• The human element : They require a deep understanding of wealthy family members . This level of understanding transcends the knowledge that the vast majority of professionals have of their clients . Without knowing what the personal interests of wealthy family members are , the advisor ’ s ability to deliver superior results is usually impossible . An advisor must uncover the needs ( including the unstated needs ), wants , and preferences of wealthy family members .
• A cohesive team : Single-family offices rarely have all the expertise the super-rich family requires in house . Outsourcing has become the norm to ensure that the office has state-of-the-art capabilities and that they are cost effective . Today , the most successful multi-family offices are also outsourcing . However , all family offices build and actively manage cohesive teams . This is not about
knowing other professionals and making introductions . Instead , the multi-family office coordinates a set of specialists on behalf of family members . There are specific methodologies both single and multi-family offices employ to build and manage their teams .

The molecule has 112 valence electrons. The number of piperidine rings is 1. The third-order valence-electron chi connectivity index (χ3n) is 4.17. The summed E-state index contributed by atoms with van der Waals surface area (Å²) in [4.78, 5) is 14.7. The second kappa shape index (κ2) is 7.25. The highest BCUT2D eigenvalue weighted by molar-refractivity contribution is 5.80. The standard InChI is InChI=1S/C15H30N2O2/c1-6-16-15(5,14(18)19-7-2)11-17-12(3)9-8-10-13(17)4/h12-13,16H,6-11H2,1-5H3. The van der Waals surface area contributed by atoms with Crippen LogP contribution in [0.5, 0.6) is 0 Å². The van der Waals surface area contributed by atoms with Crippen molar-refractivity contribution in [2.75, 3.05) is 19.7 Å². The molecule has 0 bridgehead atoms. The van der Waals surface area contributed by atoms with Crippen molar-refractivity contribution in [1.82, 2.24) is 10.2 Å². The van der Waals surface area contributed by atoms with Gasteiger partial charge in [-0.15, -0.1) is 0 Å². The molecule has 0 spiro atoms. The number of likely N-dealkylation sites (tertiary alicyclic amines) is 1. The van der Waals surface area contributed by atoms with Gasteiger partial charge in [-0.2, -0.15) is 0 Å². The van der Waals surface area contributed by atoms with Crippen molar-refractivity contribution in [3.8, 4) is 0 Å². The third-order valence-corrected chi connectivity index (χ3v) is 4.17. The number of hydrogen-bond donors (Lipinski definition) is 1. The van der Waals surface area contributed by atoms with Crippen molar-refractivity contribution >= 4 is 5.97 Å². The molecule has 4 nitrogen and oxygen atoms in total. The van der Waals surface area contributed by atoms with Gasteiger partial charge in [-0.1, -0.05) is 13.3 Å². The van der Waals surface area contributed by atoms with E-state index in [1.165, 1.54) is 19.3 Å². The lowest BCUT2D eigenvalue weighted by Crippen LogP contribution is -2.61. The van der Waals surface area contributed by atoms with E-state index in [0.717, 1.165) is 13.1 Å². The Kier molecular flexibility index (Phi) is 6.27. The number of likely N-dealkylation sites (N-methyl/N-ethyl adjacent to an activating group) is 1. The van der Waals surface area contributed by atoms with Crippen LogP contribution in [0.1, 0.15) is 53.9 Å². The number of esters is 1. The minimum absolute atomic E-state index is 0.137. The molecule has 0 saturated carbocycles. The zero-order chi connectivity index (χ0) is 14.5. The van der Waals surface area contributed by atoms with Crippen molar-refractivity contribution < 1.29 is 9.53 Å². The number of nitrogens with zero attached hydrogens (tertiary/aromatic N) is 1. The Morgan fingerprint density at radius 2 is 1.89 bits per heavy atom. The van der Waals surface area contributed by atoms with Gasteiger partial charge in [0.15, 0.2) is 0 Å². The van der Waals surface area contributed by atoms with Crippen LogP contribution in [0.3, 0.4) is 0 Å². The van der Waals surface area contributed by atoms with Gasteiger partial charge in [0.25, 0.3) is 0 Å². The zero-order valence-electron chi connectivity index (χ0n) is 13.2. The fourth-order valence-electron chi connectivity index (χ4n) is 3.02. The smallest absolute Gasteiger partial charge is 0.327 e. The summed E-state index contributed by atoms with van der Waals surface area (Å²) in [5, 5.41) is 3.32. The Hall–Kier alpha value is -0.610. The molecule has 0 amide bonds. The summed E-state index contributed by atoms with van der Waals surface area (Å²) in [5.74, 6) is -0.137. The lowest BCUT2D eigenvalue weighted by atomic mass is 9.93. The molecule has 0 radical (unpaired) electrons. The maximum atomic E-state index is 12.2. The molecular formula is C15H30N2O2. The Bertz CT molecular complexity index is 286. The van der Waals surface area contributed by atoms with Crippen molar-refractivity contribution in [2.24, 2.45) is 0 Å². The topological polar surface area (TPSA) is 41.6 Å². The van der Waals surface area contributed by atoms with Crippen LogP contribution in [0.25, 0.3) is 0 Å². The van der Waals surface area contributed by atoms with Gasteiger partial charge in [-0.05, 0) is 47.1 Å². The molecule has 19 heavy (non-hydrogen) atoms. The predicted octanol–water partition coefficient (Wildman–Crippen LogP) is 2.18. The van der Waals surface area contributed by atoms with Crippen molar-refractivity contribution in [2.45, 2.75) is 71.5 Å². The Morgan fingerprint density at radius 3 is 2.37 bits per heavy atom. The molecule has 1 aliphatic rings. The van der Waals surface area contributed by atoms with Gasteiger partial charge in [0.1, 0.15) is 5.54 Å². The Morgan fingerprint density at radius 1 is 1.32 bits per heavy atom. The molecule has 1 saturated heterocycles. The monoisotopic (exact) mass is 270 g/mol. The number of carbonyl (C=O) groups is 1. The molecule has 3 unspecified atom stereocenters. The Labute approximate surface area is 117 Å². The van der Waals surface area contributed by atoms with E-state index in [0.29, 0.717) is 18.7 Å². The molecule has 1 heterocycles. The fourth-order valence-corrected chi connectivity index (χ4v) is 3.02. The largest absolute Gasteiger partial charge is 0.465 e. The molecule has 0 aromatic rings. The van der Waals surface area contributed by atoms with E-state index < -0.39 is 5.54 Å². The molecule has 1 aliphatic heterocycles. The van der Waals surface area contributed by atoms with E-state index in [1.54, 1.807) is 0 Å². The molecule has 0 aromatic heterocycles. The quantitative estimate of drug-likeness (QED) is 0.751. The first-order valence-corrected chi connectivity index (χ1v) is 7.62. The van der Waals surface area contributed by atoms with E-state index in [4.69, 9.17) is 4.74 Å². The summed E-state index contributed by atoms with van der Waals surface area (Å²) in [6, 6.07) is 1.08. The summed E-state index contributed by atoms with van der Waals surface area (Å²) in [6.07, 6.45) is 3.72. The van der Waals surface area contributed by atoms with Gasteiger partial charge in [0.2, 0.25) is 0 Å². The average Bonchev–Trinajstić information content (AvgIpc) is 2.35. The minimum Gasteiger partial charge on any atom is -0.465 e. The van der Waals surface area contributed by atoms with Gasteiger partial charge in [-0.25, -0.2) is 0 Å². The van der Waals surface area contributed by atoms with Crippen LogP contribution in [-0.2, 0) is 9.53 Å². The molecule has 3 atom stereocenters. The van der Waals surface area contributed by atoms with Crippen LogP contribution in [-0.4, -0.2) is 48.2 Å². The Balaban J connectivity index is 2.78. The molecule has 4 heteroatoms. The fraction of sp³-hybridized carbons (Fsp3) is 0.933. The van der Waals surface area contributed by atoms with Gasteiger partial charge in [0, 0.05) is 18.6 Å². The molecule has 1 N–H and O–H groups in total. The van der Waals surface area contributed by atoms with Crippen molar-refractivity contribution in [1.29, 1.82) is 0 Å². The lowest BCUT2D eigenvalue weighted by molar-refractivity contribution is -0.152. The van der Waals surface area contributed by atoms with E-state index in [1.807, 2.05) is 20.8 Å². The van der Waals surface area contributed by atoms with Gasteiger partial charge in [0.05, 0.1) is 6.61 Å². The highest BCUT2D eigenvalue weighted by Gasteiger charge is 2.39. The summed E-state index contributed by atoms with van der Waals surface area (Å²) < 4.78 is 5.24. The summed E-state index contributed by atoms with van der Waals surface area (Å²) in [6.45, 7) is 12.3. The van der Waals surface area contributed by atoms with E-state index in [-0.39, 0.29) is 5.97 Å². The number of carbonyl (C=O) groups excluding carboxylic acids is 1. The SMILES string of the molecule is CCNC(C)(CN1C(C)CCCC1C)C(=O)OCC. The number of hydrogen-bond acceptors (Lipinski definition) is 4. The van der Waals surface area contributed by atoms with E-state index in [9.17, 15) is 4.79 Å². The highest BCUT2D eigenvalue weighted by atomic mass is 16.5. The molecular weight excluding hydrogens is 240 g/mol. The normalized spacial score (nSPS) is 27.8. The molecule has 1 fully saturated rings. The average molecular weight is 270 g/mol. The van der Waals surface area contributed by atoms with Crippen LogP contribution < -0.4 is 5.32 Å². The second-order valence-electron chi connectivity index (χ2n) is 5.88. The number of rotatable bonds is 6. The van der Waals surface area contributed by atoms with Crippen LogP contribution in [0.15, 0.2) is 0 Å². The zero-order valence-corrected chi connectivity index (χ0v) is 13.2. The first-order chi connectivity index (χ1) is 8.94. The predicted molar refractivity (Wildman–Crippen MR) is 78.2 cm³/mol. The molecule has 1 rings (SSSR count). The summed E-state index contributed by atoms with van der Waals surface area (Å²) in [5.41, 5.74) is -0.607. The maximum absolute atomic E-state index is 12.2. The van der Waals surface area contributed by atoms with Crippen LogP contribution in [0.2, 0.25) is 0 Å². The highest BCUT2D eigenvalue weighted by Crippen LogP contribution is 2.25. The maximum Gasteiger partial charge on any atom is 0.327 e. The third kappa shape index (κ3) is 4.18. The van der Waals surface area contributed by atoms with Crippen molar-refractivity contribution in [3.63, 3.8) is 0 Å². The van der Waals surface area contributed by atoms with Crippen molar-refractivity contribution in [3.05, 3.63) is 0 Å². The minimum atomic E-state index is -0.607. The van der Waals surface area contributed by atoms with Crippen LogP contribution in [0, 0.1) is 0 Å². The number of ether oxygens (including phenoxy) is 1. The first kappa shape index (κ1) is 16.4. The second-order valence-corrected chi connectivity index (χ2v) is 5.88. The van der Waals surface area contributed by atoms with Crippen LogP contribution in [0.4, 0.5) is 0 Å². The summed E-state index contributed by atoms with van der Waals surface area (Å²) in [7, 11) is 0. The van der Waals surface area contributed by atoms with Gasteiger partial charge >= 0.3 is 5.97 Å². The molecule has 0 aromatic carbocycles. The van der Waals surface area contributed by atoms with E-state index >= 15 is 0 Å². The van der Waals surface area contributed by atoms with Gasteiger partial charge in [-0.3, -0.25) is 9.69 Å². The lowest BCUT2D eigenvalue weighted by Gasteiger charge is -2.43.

• Systematic processes : In order to get the best results , both types of office must be process oriented to help family members achieve their agendas . One thing they can do is stress-test — make sure that the actions a wealthy family member takes or is considering will produce the desired outcomes .
Again , these offices help the wealthy achieve their particular interests . They never sell product . There is no persuading of anyone to do anything . There is no influencing . By having a deep understanding of wealthy family members , the office should be able to match up its expertise to family members ’ agendas .
Implications For RIAs
Moving from an investment orientation to a comprehensive holistic solutions approach is certainly not for all RIAs — or probably even most of them . There are very successful RIAs who should stick to investment management .
But RIAs who transition to a multi-family office model will be able to offer a much more diverse and extensive menu of services and products , usually as a result of the cohesive team they ’ re establishing and managing . More important , an RIA should become more intensely focused on the human element , developing a deep understanding of its wealthy clients .
Those RIAs willing to make these changes will find a very powerful way to both add considerable value to clients and build significant practices .
RUSS ALAN PRINCE is president of R . A . Prince & Associates . BRETT VAN BORTEL is director of consulting services for Invesco Consulting .
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